I am sick of all the fighting. The real story and subject of conversation in newsrooms, on talk shows, court T.V., and reality T.V. is the fight between the people. It doesn’t matter what is supposedly being talked about, the viewers and fans really show up for the battle and friction between people. We then all take that fight out into the world. Coworkers fight each other and upper management, politicians fight with each other and voters on both sides, and voters fight other voters on both sides as well. Parents conflict with teachers and other parents, while kids fight parents, teachers, and other kids both in-person and virtually.
I used to be able to fight all those daily battles and then retreat home to a sanctuary free from it all. Now, however, I must go toe-to-toe with my eight-year-old. He fights smart and he fights dirty. He is good at arguing and fighting, but why shouldn’t he be? He is surrounded by it every day. It’s like pulling teeth getting him ready in the morning and out the door, and the same at night for bedtime. Craig recently joked, “Don’t worry Justin, it will only be that way a little longer. He’ll be 18 and out of your control before you know it.”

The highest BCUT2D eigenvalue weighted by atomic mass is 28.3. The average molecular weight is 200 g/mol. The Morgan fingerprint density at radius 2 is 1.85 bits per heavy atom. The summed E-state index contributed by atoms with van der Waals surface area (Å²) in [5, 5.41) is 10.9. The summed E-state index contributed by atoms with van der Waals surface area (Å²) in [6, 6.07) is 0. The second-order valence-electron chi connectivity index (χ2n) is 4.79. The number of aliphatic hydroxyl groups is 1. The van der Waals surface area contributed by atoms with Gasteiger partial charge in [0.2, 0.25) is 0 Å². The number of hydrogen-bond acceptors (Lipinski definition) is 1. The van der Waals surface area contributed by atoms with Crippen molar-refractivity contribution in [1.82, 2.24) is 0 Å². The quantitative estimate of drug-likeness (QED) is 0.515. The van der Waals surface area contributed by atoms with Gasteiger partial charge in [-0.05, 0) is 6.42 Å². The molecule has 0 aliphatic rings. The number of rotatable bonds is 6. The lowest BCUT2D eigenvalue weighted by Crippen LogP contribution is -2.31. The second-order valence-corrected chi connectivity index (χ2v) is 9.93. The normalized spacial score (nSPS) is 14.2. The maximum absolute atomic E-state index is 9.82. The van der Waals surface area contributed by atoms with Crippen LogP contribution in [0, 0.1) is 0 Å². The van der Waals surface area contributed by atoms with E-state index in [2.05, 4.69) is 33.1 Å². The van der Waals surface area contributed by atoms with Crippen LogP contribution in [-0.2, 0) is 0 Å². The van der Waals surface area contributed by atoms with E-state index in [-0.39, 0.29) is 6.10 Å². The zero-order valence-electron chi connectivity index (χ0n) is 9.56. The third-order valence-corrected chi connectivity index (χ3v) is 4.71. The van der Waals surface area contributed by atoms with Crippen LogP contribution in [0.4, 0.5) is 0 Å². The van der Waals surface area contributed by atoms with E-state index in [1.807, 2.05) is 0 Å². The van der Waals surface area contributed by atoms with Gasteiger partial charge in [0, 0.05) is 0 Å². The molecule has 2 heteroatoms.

I’m the discipliner in the family, so the brunt of the fighting with Carter lies with me, and I believe most of the fights have to do with the concept of perfection. My son is very much like me, Kendall (a.k.a. Gpa), and Robyn (a.k.a. Mommy). I’m a shameful perfectionist, and both Kendall and Robyn like to win and don’t like to lose. So, it just ends up being this fantastic recipe of problems and outbursts arising from wanted perfection, and the realization that perfection doesn’t exist.
Even though we all know perfection doesn’t exist, we fall into the trap every day. We think we’ll find the perfect way through the traffic on the way to work. We think we have a perfect recipe for rice, or lumpless oatmeal. We believe we’ve come up with the perfect apology that will get us out of trouble with our spouses. We think we’ve found the perfect investment strategy that protects us from all of the different risks that go along with investing. Well, reality proves our dreams of perfection invalid more times than not.
All this talk about fighting and perfection is relevant to how we’re managing your savings in this imperfect world. Two concepts that have been present in these letters going back to the beginning when Dad first began them are the ideas of conservatism and the identification and acceptance of risk. To most people, the idea of being conservative with investing means only using “not risky” investments. It means not investing much in the stock market. We have always countered that being conservative means understanding what you own and understanding the risks involved in what you own. How can you truthfully say you own a “conservative” mutual fund if you don’t understand how the mutual fund is run, or all the investments inside it? A conservative investor knows all investments have some kind of risk, and they have enough knowledge on what they own to identify and choose to accept those risks.